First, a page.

The importance of universities’ role in teacher training has been stressed by a major government-commissioned review of the field.
Despite facing mounting difficulties in recent years, which have seen massive reductions to universities’ teacher training places as government policy moved towards a school-led system, the Carter review of initial teacher training suggests higher education institutions are an integral part of the landscape.
However, the review has also prompted criticism over a suggestion that the postgraduate certificate of education – one the main academic qualifications offered to students – should be “optional” to qualifying as a teacher.
In his foreword to the review, Sir Andrew Carter – the headteacher who led the review – said “partnership is the key” and that the “diversity of provision, whilst identified as a challenge by some, is probably a strength of the system”.
“Sometimes universities will take the lead, sometimes and increasingly, it will be the schools that lead the way,” he writes. “However, neither can do it alone and our review has made recommendations that emphasise the strength of working together within a system that is increasingly school led.”
The report, which was drawn together by a panel involving university and schools representatives, says “it is difficult to draw conclusions about whether one route into teaching is any more effective than another. We have found strengths across all routes.”
“Universities can benefit from school involvement in commissioning, facilitating and disseminating research and other forms of development and enquiry,” it says.
“Similarly, schools can benefit from the expertise of universities to become research-rich environments and to help them drive school improvement and impact positively on pupil outcomes and achievements.”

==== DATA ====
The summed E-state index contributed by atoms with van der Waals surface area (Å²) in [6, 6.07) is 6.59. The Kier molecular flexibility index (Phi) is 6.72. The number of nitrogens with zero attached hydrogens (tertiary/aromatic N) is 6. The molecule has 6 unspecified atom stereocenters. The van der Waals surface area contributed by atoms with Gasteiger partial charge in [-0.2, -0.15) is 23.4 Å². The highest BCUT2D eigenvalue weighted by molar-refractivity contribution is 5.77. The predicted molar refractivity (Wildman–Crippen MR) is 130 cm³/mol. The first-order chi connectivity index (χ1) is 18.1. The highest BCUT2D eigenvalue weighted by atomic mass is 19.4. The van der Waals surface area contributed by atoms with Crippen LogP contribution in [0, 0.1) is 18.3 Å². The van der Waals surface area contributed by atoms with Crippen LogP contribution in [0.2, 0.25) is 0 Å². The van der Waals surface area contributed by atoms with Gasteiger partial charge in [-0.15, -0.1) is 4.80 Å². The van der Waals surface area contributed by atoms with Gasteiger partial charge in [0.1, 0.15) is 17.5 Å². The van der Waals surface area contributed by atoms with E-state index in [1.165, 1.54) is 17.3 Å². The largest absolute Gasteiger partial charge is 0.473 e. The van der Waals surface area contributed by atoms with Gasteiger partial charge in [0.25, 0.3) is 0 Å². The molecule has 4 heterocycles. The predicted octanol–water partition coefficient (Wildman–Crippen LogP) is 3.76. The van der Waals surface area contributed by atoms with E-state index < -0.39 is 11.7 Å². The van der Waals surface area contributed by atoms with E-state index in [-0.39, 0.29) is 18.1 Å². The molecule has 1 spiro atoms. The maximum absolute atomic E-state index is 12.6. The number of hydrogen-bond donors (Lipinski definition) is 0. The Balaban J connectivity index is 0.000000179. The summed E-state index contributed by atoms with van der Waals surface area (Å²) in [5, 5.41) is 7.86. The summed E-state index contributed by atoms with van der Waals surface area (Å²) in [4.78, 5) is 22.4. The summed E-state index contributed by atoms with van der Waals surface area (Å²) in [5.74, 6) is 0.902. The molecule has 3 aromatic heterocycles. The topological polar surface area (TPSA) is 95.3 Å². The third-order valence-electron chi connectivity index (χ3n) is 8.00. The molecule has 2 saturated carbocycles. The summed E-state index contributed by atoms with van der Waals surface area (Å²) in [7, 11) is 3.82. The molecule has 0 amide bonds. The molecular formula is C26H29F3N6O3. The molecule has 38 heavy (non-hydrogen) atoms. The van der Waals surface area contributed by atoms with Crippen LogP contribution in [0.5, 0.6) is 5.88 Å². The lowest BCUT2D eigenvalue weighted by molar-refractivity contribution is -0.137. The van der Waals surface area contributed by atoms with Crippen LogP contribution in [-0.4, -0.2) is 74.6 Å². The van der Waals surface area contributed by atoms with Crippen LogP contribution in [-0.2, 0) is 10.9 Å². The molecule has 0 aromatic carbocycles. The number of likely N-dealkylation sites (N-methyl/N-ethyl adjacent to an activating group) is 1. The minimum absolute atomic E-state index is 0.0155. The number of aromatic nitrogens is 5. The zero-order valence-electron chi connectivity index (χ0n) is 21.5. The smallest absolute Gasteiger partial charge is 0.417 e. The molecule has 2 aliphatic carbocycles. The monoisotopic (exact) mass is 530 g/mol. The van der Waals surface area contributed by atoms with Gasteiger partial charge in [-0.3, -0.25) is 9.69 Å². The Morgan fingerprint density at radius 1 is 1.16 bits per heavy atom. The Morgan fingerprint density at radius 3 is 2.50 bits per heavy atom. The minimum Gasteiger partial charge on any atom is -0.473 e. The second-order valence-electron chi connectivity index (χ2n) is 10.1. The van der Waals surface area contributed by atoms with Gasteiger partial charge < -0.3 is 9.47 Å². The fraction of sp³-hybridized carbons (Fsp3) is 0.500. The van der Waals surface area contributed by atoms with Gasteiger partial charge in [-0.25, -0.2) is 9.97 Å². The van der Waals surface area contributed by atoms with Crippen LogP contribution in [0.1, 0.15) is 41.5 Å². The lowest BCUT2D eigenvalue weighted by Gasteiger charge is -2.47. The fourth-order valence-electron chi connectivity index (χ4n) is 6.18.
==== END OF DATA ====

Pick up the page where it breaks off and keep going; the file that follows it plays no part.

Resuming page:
The report highlights specific benefits university involvement can bring – including evidence-based teaching and access to research – which was supported in its recommended changes to policymakers.
“We believe it is critical that ITT [Initial Teacher Training] should teach trainees why engaging with research is important and build an expectation and enthusiasm for teaching as an evidence-based profession,” the report says. It also states that there are “many universities that are home to world-leading research and assessment organisations”.
“Overall, we’re pleased with the report,” said James Noble-Rogers, executive director of the Universities Council for the Education of Teachers. “It emphasises the strengths of school-university partnerships and there doesn’t seem to be any kind of suggestion that the university role should be marginalised.
“There are a number of good things in here. It does very welcomingly say that more emphasis needs to be given to the importance of research in teacher standards. It does point in the direction of new models of partnerships, [but] that’s something that Ucet and the university sector are encouraging.”
Samantha Twiselton, director of the Institute for Education at Sheffield Hallam University and one of the review’s panel members, was also pleased that the report recognised the value of higher education institutions’ participation in ITT.
“The review team has had the privilege of experiencing some of the finest examples of university-led and school-led teacher training provision,” Professor Twiselton said.
“In a system where partnership is critical for success, I am pleased that this report underlines the essential importance of universities in delivering teacher training, conducting research, and providing school partners with academic expertise, all of which can support the very best classroom practice.”
However, Michael Gunn, vice-chancellor of Staffordshire University and chair of the Million+ group of universities, said a recommendation in the review that the postgraduate certificate in education should be regarded as “optional” to qualified teacher status “flies in the face of the evidence of high performing countries like Finland”.
“The next government must make a clear commitment to university-led teacher education provision and to a teaching profession where professional and academic qualifications and professional development become the norm.”
He also said: “The implication that high quality teacher education is not linked to whether that provision is led by schools or universities is misleading when universities deliver high quality ITT and underpin national and regional teacher supply.”